24 Oct 2011
Two new studies detailed at the American Academy of Ophthalmology's annual meeting suggest a safer and more effective treatment.
New data on the use of femtosecond laser procedures in cataract surgery backs the argument that the technology may be safer and more efficient than the standard procedures used today, says the American Academy of Ophthalmology (AAO).
The use of ultrafast lasers in one of the most common eye procedures worldwide is one of the hot topics under discussion at the AAO’s annual meeting, being held this week in Orlando, Florida. According to two studies reported at the event, using a femtosecond laser to fragment the existing lens in patients’ eyes has twin benefits.
One is that pre-treatment with the laser step reduces the degree of ultrasound needed to soften the cataracts. Ideally, surgeons want to reduce the amount of ultrasound used, as it has been associated with slower recovery of vision in a small number of patients, says the AAO.
A study by William Culbertson from the University of Miami School of Medicine treated 29 patients, using a femotosecond laser in one eye, and standard procedure in the other. The laser surgery element comprised a capsulotomy step, where a circular incision is made in the lens capsule, followed by laser lens fragmentation – where the laser splits the lens into sections, and softens it by etching cross-hatch patterns on its surface.
The standard procedure relies on manual incision and ultrasound emulsification, and in both approaches the damaged lens is subsequently removed, before a clear intraocular replacement is inserted.
Ultrasound requirements reduced by half
In the laser-treated eyes, less than half of the normal amount of ultrasound energy was required to soften the natural lens, found Culbertson and colleagues – although he points out that the study only looked at grade 1-4 cataracts, and that the result may not apply to more severe cases.
“In clinical practice, surgeons would expect safer, faster cataract surgery when laser pre-treatment is performed before cataract removal,” Culbertson said in an AAO statement. “The combination of precision and simplification that is possible with the femtosecond laser represents a major advance for this surgery.”
In the second study, which featured 225 eyes treated with laser lens fragmentation, Mark Packer from Oregon Health and Sciences University found that the approach had no impact on corneal endothelial cells. The protection of those cells is important, since they preserve the clarity of the cornea, and do not regenerate.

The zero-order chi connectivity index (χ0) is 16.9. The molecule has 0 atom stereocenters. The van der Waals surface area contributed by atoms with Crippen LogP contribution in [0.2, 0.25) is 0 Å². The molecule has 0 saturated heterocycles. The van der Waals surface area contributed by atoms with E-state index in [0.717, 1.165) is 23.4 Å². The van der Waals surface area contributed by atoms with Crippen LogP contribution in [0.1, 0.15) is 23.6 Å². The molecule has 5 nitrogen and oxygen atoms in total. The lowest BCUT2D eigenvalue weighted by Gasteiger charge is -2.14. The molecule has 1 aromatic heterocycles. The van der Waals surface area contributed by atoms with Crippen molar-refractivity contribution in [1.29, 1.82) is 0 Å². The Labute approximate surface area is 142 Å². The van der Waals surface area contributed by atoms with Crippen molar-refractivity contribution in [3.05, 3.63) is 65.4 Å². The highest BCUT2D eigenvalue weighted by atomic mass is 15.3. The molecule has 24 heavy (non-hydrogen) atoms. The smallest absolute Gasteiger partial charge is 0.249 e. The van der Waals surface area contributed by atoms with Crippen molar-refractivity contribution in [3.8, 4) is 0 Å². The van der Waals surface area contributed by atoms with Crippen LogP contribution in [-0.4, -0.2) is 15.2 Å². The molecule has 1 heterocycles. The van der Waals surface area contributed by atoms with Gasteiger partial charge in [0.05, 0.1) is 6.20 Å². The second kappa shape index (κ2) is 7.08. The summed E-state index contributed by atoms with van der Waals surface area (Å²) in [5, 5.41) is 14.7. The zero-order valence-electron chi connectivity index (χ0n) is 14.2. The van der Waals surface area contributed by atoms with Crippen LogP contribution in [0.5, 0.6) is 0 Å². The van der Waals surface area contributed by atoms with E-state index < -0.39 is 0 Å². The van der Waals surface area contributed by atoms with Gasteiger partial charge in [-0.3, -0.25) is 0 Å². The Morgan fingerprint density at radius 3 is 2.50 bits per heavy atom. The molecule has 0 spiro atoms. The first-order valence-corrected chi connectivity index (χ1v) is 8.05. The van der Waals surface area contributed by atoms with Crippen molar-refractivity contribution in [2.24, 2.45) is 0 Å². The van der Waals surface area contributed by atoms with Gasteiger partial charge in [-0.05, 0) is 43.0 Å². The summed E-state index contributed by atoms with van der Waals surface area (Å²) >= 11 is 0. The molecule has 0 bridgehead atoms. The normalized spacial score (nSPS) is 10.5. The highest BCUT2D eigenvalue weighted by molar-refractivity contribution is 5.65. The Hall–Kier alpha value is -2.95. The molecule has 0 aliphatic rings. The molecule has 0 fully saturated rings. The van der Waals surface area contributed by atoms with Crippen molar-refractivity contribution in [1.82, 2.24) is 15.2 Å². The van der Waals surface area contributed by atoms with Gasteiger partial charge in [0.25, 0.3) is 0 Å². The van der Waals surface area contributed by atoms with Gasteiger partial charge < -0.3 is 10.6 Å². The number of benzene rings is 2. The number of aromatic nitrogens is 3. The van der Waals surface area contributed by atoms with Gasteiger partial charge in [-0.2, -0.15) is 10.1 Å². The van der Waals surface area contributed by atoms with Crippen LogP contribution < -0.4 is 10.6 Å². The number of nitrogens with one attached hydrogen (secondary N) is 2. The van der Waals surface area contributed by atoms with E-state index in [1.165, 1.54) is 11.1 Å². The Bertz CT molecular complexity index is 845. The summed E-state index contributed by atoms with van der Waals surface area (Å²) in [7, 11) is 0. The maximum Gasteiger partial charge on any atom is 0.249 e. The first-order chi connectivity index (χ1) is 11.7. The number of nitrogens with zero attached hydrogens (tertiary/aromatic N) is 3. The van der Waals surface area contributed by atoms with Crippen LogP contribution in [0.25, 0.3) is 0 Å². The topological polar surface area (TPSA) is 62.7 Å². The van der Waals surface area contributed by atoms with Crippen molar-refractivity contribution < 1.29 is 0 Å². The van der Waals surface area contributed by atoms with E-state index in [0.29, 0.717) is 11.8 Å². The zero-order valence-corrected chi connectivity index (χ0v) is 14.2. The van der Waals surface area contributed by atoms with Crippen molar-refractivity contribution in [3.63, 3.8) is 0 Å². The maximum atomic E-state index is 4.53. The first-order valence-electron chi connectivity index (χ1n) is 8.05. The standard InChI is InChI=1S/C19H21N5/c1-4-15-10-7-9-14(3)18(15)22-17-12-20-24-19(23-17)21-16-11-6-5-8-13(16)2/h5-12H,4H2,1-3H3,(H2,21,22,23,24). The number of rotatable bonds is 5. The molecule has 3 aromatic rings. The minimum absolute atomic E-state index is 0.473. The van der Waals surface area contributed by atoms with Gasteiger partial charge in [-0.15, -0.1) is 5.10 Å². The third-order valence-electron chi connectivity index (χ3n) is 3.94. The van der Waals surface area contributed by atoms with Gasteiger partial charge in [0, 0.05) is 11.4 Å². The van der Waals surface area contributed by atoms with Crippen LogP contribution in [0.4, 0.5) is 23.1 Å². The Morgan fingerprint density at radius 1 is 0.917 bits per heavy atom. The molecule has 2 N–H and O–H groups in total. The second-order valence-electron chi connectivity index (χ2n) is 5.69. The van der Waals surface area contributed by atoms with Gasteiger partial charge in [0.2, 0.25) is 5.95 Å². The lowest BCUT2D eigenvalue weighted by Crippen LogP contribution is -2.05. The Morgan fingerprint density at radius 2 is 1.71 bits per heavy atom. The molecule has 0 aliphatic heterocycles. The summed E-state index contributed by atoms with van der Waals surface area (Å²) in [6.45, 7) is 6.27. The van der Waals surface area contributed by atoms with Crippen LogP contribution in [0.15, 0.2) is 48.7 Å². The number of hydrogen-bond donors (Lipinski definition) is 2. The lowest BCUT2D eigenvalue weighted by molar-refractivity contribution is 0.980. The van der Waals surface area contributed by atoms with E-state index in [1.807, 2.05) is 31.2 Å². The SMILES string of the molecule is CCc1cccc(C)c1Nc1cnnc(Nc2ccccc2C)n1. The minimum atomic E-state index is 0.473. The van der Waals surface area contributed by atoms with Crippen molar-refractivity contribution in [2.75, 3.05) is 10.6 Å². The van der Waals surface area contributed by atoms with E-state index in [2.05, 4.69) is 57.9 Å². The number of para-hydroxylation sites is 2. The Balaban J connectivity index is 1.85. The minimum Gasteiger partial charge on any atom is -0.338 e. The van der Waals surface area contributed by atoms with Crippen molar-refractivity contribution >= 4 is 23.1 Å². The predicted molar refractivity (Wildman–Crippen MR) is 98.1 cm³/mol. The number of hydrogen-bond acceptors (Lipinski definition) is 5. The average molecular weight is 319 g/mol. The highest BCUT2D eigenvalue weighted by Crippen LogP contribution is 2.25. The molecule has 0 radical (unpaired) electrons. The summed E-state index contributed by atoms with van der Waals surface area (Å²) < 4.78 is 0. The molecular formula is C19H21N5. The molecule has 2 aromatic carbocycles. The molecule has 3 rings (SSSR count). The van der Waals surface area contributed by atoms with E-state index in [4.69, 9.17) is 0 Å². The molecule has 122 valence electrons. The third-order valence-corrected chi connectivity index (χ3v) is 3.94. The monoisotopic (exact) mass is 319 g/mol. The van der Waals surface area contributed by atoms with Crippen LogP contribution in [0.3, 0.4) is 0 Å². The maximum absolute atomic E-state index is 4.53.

Packer found that the 63 eyes treated using the standard procedure as a control showed cell loss of 1-7%. He said: “This procedure is safer than standard cataract treatment and is likely to mean better vision and fewer eye health concerns for cataract patients, over the longer term.”
The two studies add to a growing body of evidence in favor of femtosecond laser surgery, said the AAO. Although ultrafast lasers have been used in refractive surgery for many years, where they reshape a patient’s cornea, the key challenge with cataracts is that the lens sits much deeper within the eye. Only in 2009 was a new femtosecond laser source capable of reaching that deep approved by the US Food & Drug Administration.
• At the Vienna Congress of the European Society of Cataract and Refractive Surgeons last month, the giant eyecare company Bausch + Lomb unveiled a new femtosecond laser system that can perform both cataract and refractive surgery – said to be the first of its kind.
The system was developed in collaboration with Technolas Perfect Vision, and the ability to perform both procedures with the same platform is seen as providing a competitive advantage for ophthalmologists by improving workflow. Bausch + Lomb has previously estimated that some 15 million cataract surgeries take place each year around the world, indicating the size of the potential market.
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